With the factors mentioned above, for now I am thinking that the pattern begins to change in the second half of January, especially towards the end of the month, but with the pattern still locked into place, it is very possible that the pattern as it is now, although changing towards more cold and snow, fails to completely fall apart, with the result ending up as a “gradient” pattern, where the Northeast and Great Lakes are favored for snow events while the northern Mid Atlantic sees some mixed precipitation events but more frequently rain and/or a wintry mix instead of snow. These changes in the pattern will also bring some snow events to the NYC area and the northern Mid Atlantic, especially between the end of January into March, although snowstorms are more likely to stay on the moderate side, with a lower probability of any significant snow event like those of the last two winters. Possible variables of this pattern include a neutral/negative EPO, neutral/negative PNA, and a neutral to slightly positive NAO/AO, dropping to negative at times but at least as of now, not likely to stay negative the majority of the time from late January through February. The changes in the pattern are likely to stick around through February and possibly into March for parts of the region, and although the area will see some snow events, this winter is most likely on track to end up warmer than average with below average snowfall, potentially well below average in the scenario that no significant winter storm affects the northern Mid Atlantic or closer to average if the pattern change is stronger than currently expected.
For the second half of January, gradual changes in the pattern are likely, with the first snow of the meteorological winter expected sometime around this time frame for NYC, along with temperatures potentially ending up near average, possibly slightly below average should more cold be able to drop south from Canada; the near-slightly below average temperature forecast assumes that there will be some changes, although in the case that the NAO/AO remain solidly positive, slightly above average temperatures would continue. With the changes sticking through February and March, temperatures for both months may end up once again averaging near to slightly above average for the NYC area, although more cold and snow is likely for the Great Lakes and Northeast regions, with occasional periods of cold and snow also affecting the NYC area in February and March.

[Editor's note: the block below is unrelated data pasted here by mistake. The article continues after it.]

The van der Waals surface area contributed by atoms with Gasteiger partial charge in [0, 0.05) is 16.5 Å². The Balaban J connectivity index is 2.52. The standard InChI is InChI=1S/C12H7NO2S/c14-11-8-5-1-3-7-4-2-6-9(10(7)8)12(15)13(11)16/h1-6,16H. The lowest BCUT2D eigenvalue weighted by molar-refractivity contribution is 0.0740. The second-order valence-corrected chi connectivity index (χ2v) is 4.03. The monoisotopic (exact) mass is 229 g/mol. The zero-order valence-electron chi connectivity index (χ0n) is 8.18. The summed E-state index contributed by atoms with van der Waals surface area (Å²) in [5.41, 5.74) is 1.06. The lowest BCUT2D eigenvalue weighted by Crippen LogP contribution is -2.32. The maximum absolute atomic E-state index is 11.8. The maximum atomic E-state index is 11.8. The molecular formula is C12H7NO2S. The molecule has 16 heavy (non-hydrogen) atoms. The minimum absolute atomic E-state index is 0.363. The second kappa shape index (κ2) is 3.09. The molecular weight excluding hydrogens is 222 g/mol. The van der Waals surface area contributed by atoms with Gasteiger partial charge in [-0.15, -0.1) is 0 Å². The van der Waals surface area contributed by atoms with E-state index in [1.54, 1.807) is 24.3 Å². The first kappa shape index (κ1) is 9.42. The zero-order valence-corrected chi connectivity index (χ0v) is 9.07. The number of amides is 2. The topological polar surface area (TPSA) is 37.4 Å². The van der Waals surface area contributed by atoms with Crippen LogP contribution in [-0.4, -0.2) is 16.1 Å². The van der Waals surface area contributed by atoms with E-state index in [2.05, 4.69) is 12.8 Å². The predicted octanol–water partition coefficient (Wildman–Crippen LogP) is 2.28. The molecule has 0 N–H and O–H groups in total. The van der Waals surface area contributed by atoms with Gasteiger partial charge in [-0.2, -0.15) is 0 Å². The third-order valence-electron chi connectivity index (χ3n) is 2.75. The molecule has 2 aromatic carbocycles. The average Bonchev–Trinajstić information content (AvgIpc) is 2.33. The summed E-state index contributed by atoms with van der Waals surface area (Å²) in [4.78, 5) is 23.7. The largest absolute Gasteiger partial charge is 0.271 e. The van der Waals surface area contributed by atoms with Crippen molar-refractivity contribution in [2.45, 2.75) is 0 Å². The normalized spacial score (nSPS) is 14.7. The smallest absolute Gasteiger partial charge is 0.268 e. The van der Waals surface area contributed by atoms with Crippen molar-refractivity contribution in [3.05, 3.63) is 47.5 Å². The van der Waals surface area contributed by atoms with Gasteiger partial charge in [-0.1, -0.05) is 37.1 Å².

Considering that this is still in the longer range, there are still uncertainties in the forecast. It is possible that the pattern stays similar to where it is now through the rest of the winter, the result being very little snow for the entire winter in the Mid Atlantic region, including NYC, with only a few snow events from now through the rest of the winter. Such scenarios, although definitely uncommon, have happened with some of the winters where the patterns were also mild with little snow. In the other scenario, more significant changes with the pattern would take place, and while a cold and snowy pattern like that of the last two winters would not unfold, more snow and cold would take place, with the total winter snow ending up closer to average. The latter scenario is not out of the possibilities, and could happen, although for now I am going with a less extreme change in the pattern given the situation the region is seeing.
Overall, however, the winter is likely to end up with above average temperatures and below average snowfall. The only snowstorm Central Park has seen so far, the late October snowstorm, places this winter’s snow to date at 2.9 inches; assuming that some more cold and snow takes place, I am expecting this winter’s snow totals to end up in the 13 to 22 inch range. At this time, it appears that the total may lean towards the lower end of this range, although I kept the higher end of the range near 22 inches accounting for the possibility that a colder and snowier pattern than currently expected does set up, in which case total winter snow may be near or possibly slightly above 22 inches, although at least with the latest indications, it appears unlikely that Central Park sees average snow this winter. More information on the medium to long range pattern will be posted with the daily updates throughout the month, along with a few updates in the “Long Range Forecasts” page.